By Lisa Murphy
In November, the Prince Edward Island Advisory Council on the Status of Women was active in the media calling for a code of conduct for elected officials, in light of a complaint of sexual harassment against a sitting MLA.
In recent months, in addition to this complaint, we have seen a stay-away order against a Charlottetown city councillor and have heard a school board trustee characterize communications on a school board as being like harassment.
Our governments have conflict of interest guidelines to ensure that elected officials do not cause harm to property or finances or gain financial advantage from their positions of trust. We set clear guidelines for what should happen after an elected representative misuses money.
It is past time to have policies and procedures to address behaviours that harm people verbally or physically or that are destructive to interpersonal relationships, and especially to deal with non-criminal activities. (We rely on our justice system to deal with criminal acts.)
Harassment is a serious issue and deserves serious attention. Historically, women have most often been affected by some forms of physical or verbal harassment, such as sexual harassment. This makes the issue an important one for the P.E.I. Advisory Council on the Status of Women. When harassment involves elected officials, on the giving or receiving end of accusations, it requires particular attention. It is especially important in the sphere of elected representatives, where women and minority groups remain significantly under-represented.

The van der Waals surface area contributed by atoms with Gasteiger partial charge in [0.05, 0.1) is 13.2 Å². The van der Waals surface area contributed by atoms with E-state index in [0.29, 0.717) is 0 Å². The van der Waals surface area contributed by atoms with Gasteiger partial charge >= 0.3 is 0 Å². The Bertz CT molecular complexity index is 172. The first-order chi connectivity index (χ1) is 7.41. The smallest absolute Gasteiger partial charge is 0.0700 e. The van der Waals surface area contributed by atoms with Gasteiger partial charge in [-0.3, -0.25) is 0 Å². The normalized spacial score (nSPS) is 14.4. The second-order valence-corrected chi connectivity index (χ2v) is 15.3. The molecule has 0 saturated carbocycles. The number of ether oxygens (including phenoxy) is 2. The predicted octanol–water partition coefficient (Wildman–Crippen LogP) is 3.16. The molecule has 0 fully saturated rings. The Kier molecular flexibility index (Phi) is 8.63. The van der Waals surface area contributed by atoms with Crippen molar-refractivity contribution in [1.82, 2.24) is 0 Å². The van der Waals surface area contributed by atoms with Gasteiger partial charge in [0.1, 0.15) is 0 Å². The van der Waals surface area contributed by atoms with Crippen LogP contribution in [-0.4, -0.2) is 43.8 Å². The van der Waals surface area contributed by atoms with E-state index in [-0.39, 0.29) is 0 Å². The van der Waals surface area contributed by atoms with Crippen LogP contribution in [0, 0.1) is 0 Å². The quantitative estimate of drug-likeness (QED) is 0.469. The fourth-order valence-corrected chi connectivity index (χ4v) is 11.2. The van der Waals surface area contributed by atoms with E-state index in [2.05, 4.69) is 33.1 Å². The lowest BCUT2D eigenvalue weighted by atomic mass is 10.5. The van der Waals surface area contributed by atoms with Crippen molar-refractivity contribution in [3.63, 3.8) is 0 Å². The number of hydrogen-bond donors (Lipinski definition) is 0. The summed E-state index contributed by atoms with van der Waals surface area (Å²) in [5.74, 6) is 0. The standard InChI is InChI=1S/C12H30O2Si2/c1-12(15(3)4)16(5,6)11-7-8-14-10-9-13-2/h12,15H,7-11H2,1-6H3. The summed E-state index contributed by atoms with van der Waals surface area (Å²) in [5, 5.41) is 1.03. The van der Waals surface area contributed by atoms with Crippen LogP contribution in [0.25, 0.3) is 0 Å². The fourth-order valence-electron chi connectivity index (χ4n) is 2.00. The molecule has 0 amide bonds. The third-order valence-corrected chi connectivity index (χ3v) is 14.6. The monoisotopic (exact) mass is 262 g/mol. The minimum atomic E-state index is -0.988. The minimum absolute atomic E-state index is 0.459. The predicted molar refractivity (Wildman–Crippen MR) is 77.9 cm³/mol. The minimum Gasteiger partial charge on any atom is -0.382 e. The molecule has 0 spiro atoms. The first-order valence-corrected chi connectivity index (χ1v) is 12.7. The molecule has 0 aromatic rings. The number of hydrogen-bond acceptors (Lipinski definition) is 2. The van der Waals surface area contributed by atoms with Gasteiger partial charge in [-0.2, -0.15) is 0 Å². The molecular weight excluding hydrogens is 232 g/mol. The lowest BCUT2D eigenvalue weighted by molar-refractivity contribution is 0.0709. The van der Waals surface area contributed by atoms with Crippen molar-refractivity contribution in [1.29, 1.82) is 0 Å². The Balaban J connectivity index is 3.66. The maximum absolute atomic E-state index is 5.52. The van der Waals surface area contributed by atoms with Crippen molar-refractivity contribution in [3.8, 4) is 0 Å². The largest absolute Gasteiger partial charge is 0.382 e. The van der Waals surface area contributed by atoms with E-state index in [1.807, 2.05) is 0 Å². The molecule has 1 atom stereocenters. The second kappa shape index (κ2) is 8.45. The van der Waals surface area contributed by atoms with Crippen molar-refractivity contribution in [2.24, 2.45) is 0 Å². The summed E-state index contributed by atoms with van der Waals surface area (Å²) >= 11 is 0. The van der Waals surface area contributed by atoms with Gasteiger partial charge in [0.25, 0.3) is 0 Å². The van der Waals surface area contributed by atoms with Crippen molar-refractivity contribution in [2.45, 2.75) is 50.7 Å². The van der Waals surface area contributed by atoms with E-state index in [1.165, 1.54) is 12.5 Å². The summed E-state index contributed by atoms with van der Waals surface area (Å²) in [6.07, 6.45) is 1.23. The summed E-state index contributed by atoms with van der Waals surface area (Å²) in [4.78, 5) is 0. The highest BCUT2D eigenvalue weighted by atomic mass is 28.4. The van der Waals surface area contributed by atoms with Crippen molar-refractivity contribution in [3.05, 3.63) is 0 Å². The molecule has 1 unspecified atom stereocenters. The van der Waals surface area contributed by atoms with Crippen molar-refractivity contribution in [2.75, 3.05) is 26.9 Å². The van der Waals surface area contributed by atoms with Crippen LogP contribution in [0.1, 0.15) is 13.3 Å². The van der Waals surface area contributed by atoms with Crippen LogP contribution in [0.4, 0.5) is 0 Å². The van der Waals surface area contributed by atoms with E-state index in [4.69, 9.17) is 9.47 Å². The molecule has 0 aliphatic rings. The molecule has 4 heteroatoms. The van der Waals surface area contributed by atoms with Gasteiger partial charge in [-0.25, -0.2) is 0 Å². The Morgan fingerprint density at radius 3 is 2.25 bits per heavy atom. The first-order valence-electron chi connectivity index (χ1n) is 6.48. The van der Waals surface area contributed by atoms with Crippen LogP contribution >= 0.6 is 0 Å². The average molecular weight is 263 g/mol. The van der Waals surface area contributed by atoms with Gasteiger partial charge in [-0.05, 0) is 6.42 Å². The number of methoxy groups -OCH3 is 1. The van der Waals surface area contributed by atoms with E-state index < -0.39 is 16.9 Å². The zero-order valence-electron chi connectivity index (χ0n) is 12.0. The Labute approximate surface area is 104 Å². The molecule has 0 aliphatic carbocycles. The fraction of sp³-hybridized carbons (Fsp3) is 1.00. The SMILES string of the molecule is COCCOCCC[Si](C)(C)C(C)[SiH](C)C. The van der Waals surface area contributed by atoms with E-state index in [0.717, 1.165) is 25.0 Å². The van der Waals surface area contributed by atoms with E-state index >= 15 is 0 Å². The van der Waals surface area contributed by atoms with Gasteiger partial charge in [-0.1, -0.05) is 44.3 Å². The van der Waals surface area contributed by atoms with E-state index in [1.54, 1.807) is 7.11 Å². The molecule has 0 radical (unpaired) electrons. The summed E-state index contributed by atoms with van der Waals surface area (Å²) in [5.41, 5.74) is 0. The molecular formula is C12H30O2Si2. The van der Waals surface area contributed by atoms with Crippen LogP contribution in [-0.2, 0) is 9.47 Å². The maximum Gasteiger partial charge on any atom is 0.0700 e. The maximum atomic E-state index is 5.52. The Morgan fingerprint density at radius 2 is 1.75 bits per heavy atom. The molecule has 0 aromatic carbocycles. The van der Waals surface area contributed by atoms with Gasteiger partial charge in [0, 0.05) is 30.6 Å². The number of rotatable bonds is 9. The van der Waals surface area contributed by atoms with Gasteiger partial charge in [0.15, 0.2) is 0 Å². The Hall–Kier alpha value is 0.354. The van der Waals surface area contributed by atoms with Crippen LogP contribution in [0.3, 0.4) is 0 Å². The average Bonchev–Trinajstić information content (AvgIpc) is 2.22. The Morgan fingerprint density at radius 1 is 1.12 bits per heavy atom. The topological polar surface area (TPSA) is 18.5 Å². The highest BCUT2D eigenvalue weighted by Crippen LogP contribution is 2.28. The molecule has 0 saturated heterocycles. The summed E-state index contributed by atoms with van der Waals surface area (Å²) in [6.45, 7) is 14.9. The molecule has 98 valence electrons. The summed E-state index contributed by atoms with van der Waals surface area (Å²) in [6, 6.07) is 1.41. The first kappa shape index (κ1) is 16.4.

There are good models for harassment policies in the public and private sectors, but these don’t apply easily to democratically elected officials, who were placed in positions of trust and authority by voters, not by managers or supervisors or boards. We have no clear human resource procedures for elected people, because they are not employees. There are no direct options for hiring or firing, promoting or demoting. Even where there are codes of ethics for those we elect (as there are for school board trustees) there are no harassment guidelines or specific procedures for reporting harassment in safety or for knowing it will be followed up with appropriate measures.
Even the best models for harassment policies and procedures would need to be adapted to deal with misconduct by elected representatives. Models for elected individuals would certainly require training in the real meaning of the code of conduct. This training would have to be of high quality and excellent focus. We would argue that it should include a high degree of sensitivity to gender and diversity. And any training program will only be successful if leaders show leadership by endorsing it, requiring it, and following up appropriately.
It is time to put our heads together to create codes of conduct with clear policies and procedures to support the people we elect to deal with people and relationships as ethically as they are asked to handle money and property.
Lisa Murphy is executive director of the P.E.I. Advisory Council on the Status of Women.